Thursday, August 13, 2009

ABA Objects to Accounting Standard Changes

The American Banker's Association has released a white paper detailing it's concerns about the Financial Accounting Standards Board (FASB) and International Accounting Standards Board's (IASB) "direction in which they are heading"; specifically with regards to some major proposed changes to the scope and reach of fair value accounting. I'll start out with an executive summary of the report, and for those like myself who are blessed with performance enhancers and/or thrive on a little bit more detail, I'll pierce through the surface of the report a little more further below.

Executive Summary

The ABA's entire white paper is best summarized by the statement - which is targeted towards the regulatory bodies of course - "Let's slow down a minute". Both of these standard setting boards (FASB in the US and the IASB in Europe/elsewhere) have, in all fairness, proceeded extremely rapidly - especially for a bureaucracy - through the initial stages of rule changes. To further aggravate the situation, each Board is pursuing a somewhat different end-game, which threatens to create a compliance nightmare on elm street. The proposed changes, argues the ABA, would only exacerbate the cyclical nature of banking, thereby introducing unnecessary and inevitable volatility to the Markets. Keep in mind throughout all of this that the ABA is essentially the lobbying arm of the banking industry; it will pursue policies that have the best interest of that industry in mind.

Detail Oriented - Performance Enhancers Recommended

The policies pursued by both the FASB and IASB will expand the use and application of mark-to-market accounting (MTM) in monumental fashion. Most significantly, the proposed rules will require that banks value all loans on it's book according to market pricing. This determination must be made quarterly, and at least insofar as the IASB is concerned, fluctuations in the loan book will be counted towards - or against - net income. This calculation would in fact require an additional line be added to the income statement, indicating the effect of the quarter's MTM determinations. According to the white paper, the FASB is primarily focused on the effect that marking loans to market will have upon a bank's tangible common equity (TCE). TCE is generally hailed as the "purest" measure of a bank's capital adequacy. The ABA is apparently concerned introducing MTM of loans into the TCE equation will force banks to hold an excessive amount of capital as a cushion against losses.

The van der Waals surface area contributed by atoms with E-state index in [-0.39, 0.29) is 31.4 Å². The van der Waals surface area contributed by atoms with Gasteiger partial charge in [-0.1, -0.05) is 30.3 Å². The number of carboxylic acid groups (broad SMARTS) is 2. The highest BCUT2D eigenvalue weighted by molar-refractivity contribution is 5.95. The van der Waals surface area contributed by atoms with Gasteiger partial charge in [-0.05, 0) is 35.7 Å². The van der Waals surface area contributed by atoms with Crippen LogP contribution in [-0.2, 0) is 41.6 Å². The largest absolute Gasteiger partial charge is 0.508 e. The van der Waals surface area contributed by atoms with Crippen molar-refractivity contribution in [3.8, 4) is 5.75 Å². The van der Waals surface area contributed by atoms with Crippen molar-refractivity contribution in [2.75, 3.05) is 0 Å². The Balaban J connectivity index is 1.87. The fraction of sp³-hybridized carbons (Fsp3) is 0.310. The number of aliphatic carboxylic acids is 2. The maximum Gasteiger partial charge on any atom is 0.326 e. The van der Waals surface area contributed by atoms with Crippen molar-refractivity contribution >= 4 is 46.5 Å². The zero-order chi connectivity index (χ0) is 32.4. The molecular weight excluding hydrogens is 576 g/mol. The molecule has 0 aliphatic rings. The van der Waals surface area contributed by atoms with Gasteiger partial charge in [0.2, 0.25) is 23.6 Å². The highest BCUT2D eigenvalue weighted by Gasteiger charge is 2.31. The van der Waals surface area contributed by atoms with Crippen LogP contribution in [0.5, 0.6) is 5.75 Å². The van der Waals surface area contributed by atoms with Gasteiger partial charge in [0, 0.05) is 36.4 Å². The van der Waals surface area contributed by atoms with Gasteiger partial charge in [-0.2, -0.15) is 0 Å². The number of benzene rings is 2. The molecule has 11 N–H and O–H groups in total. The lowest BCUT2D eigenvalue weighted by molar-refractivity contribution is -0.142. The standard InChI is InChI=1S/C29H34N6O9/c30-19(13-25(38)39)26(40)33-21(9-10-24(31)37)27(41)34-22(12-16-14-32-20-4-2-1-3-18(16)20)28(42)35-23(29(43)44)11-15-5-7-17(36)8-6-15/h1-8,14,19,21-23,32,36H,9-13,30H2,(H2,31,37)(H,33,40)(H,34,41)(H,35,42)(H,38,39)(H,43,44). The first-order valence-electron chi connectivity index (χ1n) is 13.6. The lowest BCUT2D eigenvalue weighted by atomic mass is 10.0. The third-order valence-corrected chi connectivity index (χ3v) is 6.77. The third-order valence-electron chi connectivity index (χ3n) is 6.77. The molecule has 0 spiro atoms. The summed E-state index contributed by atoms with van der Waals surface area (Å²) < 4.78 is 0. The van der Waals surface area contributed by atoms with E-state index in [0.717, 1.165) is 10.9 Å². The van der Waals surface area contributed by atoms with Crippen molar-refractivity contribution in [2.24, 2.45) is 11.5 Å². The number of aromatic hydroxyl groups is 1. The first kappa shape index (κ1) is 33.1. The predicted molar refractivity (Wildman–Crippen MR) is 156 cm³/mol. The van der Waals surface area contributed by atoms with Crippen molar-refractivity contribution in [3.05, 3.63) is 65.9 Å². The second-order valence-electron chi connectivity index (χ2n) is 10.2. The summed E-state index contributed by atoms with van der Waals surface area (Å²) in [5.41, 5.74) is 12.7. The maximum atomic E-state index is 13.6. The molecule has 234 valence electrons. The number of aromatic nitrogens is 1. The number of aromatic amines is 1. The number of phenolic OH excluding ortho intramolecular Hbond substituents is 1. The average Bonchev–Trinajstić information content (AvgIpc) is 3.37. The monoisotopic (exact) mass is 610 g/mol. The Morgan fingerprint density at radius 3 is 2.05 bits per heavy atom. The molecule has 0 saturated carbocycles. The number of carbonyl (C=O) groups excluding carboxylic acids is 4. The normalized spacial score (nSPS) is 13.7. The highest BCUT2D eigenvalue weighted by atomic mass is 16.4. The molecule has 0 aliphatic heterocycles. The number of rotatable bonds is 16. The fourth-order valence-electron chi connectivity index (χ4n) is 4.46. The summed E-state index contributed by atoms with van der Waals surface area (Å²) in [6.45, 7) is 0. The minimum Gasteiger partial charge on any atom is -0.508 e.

All of this being said, the ABA seems most confident in it's assertion that the two standard setting boards are:
  1. Proceeding separately towards different solutions.
  2. Failing to exercise "due process" with regards to the rule making process.
On the one hand, it doesn't entirely make sense that the FASB and IASB would be rushing to implement rules that would increase the cyclical nature of banking. On the other hand, I found the ABA's white paper to be somewhat lacking in substantive criticisms of the regulatory proposals; there was a distinct feeling that they were trying to shift the brunt of the attention onto the procedural deficiencies thus far in the process, while only briefly touching on the practical implications. Sphere: Related Content

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